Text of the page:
Nick Lachey, High School Musical: Get in the Picture

ABC/Greg Zabilski

Guess not too many people are planning to stay for the end credits of High School Musical 3.

High School Musical: Get in the Picture, the new ABC reality show that promises to cast its winner in a music video to play during HSM3's aforementioned crawl, failed its first—and second—ratings tests.

Sunday's inaugural episode placed 69th in Nielsen Media Research's latest weekly rankings. It finished fourth, or last, in its time slot behind nonstellar broadcast competition led by CBS' Big Brother (33rd place, 5.7 million). Its 4 million viewers were more fitting for an umpteenth HSM rerun on Disney Channel than a broadcast premiere.

In an otherwise solid summer for ABC, HSM: Get in the Picture's premiere was the network's second worst, after the gone and forgotten Dance Machine.

Monday's follow-up fared even worse, averaging an estimated 3.2 million viewers, and making NBC's typically scrawny American Gladiators (5.1 million) look pumped by comparison. (Monday's numbers will be reflected in next week's rankings.)

As corporate synergy would have it, the Nick Lachey-hosted series debuted just as ABC parent company Disney was unveiling its teaser trailer for HSM 3: Senior Year, due out in theaters Oct. 24.

Yes, the Wildcats are all in this together. At least for the next several weeks.

Here are the week's other rating highlights:

  • HSM: Get in the Picture aside, this summer has been about good ratings more than bad. Even baseball got in the swing of things. The 2008 All-Star Game (first place, 14.5 million) scored Fox its biggest midsummer audience since 2002. In cable, ESPN ruled with coverage of the Josh Hamilton show, otherwise known as the Home Run Derby (9.1 million).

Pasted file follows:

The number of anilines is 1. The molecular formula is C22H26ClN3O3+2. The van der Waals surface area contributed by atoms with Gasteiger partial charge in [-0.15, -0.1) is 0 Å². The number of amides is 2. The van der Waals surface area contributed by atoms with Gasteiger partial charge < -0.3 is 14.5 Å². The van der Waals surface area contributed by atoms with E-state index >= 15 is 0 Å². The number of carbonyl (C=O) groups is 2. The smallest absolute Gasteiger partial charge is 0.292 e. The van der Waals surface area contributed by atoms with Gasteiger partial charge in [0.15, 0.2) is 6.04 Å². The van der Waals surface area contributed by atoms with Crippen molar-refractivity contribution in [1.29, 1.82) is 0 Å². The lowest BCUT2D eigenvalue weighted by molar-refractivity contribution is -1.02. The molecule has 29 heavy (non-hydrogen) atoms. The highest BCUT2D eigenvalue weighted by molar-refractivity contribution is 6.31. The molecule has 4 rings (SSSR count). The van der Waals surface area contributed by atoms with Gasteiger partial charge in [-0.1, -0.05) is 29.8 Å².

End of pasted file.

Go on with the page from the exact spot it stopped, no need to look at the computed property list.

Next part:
• Airing opposite the baseball game, ABC's Wipeout (seventh place, 8.7 million) took a tumble but stayed strong in the 18-to-49 demographic, where it was second.
  • NBC's America's Got Talent (second place, 12.8 million) does not tumble, baseball or no.
  • CBS is promoting its summertime cop show Flashpoint (18th place, 7.1 million) from Fridays to Thursdays.
  • ABC's The Mole (92nd place, 2.9 million for its first episode; 75th place, 3.6 million for its second) is going nowhere.
  • In cable, it was almost all about USA's hourlong shows: Monk (5.6 million); Psych (4.9 million); Burn Notice (4.87 million); Law & Order: Criminal Intent (4.8 million); and In Plain Sight (4.7 million).
  • TNT would like to think it was all about their hourlong shows: The top-rated The Closer (7.8 million) and Saving Grace (5.2 million).
  • The third-season finale of Nickelodeon's Avatar went out in record fashion, averaging 5.6 million, a series high, and dominating Saturday with its two-hour closer called Sozins Comet.
  • Bravo's Project Runway (2.9 million) looked ever fashionable in its fifth-season premiere, but the Food Network's The Next Food Network Star drew the biggest reality-show audience (3.2 million).
  • ESPN's ESPY Awards broadcast (3.3 million) was up 18 percent from last year.

In the network races, baseball led Fox to wins as the most-watched network (7.1 million) and the highest-rated one among young adults.

In cable, USA (3 million) held the prime-time advantage over Disney (2.4 million) and TNT (2.3 million).

Here's a look at the 10 most-watched broadcast network prime-time shows for the week ended Sunday, according to Nielsen Media Research:

  1. MLB All-Star Game, Fox, 14.5 million viewers
  2. America's Got Talent, NBC, 12.8 million viewers
  3. MLB All-Star Game Pregame, Fox, 10.4 million viewers
  4. Criminal Minds, CBS, 9.3 million viewers
  5. So You Think You Can Dance (Wednesday), Fox, 9 million viewers
  6. CSI, CBS, 8.9 million viewers
  7. Wipeout, ABC, 8.7 million viewers
  8. CSI: NY, CBS, 8.6 million viewers
  9. So You Think You Can Dance (Thursday), Fox, 8.4 million viewers
  10. Two and a Half Men, CBS, 8.39 million viewers
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